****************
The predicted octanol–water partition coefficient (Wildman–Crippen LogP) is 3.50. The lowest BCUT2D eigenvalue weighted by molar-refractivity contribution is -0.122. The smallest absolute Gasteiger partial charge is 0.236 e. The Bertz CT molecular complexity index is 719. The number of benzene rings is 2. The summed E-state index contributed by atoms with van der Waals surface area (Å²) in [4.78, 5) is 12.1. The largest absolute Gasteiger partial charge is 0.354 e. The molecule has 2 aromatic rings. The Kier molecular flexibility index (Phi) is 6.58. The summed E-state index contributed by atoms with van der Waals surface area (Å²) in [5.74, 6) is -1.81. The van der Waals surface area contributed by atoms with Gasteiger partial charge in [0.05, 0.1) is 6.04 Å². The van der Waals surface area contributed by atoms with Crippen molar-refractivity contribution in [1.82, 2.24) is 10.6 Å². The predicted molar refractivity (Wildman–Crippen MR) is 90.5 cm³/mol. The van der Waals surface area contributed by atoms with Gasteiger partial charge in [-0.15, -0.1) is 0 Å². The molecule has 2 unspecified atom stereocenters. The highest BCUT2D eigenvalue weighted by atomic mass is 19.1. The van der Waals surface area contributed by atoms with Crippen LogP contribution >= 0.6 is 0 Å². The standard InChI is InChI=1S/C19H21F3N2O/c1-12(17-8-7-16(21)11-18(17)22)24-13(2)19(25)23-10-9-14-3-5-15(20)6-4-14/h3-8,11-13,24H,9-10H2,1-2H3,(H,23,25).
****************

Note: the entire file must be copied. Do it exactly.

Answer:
The predicted octanol–water partition coefficient (Wildman–Crippen LogP) is 3.50. The lowest BCUT2D eigenvalue weighted by molar-refractivity contribution is -0.122. The smallest absolute Gasteiger partial charge is 0.236 e. The Bertz CT molecular complexity index is 719. The number of benzene rings is 2. The summed E-state index contributed by atoms with van der Waals surface area (Å²) in [4.78, 5) is 12.1. The largest absolute Gasteiger partial charge is 0.354 e. The molecule has 2 aromatic rings. The Kier molecular flexibility index (Phi) is 6.58. The summed E-state index contributed by atoms with van der Waals surface area (Å²) in [5.74, 6) is -1.81. The van der Waals surface area contributed by atoms with Gasteiger partial charge in [0.05, 0.1) is 6.04 Å². The van der Waals surface area contributed by atoms with Crippen molar-refractivity contribution in [1.82, 2.24) is 10.6 Å². The predicted molar refractivity (Wildman–Crippen MR) is 90.5 cm³/mol. The van der Waals surface area contributed by atoms with Gasteiger partial charge in [-0.15, -0.1) is 0 Å². The molecule has 2 unspecified atom stereocenters. The highest BCUT2D eigenvalue weighted by atomic mass is 19.1. The van der Waals surface area contributed by atoms with Crippen LogP contribution >= 0.6 is 0 Å². The standard InChI is InChI=1S/C19H21F3N2O/c1-12(17-8-7-16(21)11-18(17)22)24-13(2)19(25)23-10-9-14-3-5-15(20)6-4-14/h3-8,11-13,24H,9-10H2,1-2H3,(H,23,25).